While it’s true that Millennials are still renting at a higher rate than any other generation and mostly avoid buying houses of their own, their parents’ generation isn’t far behind them. Baby Boomers are renting at a higher rate than ever before – but for much different reasons than Millennials.
Between 2009 and 2015, the number of renters aged 55 or above rose 28 percent, while those aged 34 or younger only increased 3 percent, according to Census data recently compiled by RentCafe.
Also partially due to foreclosures during the great recession, homeownership among Boomers slipped 5 percentage points between 2005 and 2013, according to Jennifer Molinsky, researcher for the Joint Center for Housing Studies of Harvard University.
As such, more than 5 million Baby Boomers across the nation are expected to rent their next home by 2020, and account for more than half of the nation’s renter growth over the past decade. Some Boomers want to stay close to the neighborhoods they have lived in for decades, while others are following their Millennial children to cities.
Baby Boomers are at a point in their lives where less is more. Their children have moved out and they’re finding that they don’t need as much space as they once did. Whether it’s in an urban center or the suburbs, Baby Boomers are finding apartment living to be very attractive in their near-retirement and retirement years.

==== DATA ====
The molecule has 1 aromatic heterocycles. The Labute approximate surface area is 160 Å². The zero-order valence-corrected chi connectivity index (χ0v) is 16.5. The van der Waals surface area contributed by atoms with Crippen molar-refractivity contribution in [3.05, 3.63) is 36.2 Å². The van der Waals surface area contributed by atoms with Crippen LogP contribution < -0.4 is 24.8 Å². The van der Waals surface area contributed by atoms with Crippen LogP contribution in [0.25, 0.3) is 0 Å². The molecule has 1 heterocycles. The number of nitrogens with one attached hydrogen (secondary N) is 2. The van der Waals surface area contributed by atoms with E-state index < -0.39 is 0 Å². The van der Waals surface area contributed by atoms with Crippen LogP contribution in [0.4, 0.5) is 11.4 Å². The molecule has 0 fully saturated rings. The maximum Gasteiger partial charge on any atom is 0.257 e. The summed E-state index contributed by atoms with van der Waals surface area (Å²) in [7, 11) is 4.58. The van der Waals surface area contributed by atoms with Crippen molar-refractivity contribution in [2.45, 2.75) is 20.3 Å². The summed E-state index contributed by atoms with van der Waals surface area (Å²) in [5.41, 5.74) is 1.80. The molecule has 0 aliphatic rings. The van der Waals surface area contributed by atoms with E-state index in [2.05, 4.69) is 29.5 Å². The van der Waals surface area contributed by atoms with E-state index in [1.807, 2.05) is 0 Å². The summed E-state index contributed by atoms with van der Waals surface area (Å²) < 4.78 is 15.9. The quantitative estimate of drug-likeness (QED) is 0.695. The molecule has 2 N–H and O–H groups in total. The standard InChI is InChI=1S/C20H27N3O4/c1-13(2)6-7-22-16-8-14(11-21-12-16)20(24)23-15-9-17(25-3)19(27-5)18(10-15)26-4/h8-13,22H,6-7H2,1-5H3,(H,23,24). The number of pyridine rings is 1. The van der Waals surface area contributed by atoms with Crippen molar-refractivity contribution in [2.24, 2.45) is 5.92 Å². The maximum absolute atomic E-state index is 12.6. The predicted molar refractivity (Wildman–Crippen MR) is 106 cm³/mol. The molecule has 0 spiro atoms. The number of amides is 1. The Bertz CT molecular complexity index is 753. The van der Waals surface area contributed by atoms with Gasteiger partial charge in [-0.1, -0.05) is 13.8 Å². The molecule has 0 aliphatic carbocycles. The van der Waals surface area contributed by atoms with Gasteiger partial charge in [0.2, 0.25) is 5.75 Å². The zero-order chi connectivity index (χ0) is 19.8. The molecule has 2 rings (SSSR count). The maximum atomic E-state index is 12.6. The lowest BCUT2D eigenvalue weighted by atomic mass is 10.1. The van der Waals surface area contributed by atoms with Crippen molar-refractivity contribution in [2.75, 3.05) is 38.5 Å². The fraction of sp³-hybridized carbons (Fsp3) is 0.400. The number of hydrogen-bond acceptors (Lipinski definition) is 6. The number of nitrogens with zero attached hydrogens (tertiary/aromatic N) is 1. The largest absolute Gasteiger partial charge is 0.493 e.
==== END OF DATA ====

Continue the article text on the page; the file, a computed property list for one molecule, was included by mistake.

Luxury, all-inclusive apartment buildings that offer swimming pools, gyms, on-site maintenance, and other such amenities are drawing Baby Boomers who no longer wish to mow a lawn or keep up with the challenges of homeownership. While these upscale rental communities might make some Millennials clutch their wallets, Baby Boomers are finding that rental rates are still much lower than their mortgages and insurance.
It will be interesting to observe the type of housing Gen Z, the generation after Millennials, prefers once they graduate college and begin entering the workforce en masse. Research shows that they are a more practical, financially conscious generation than Millennials. Does this mean they will move right to homeownership, or will they embrace renting like their predecessors? Only time will tell.
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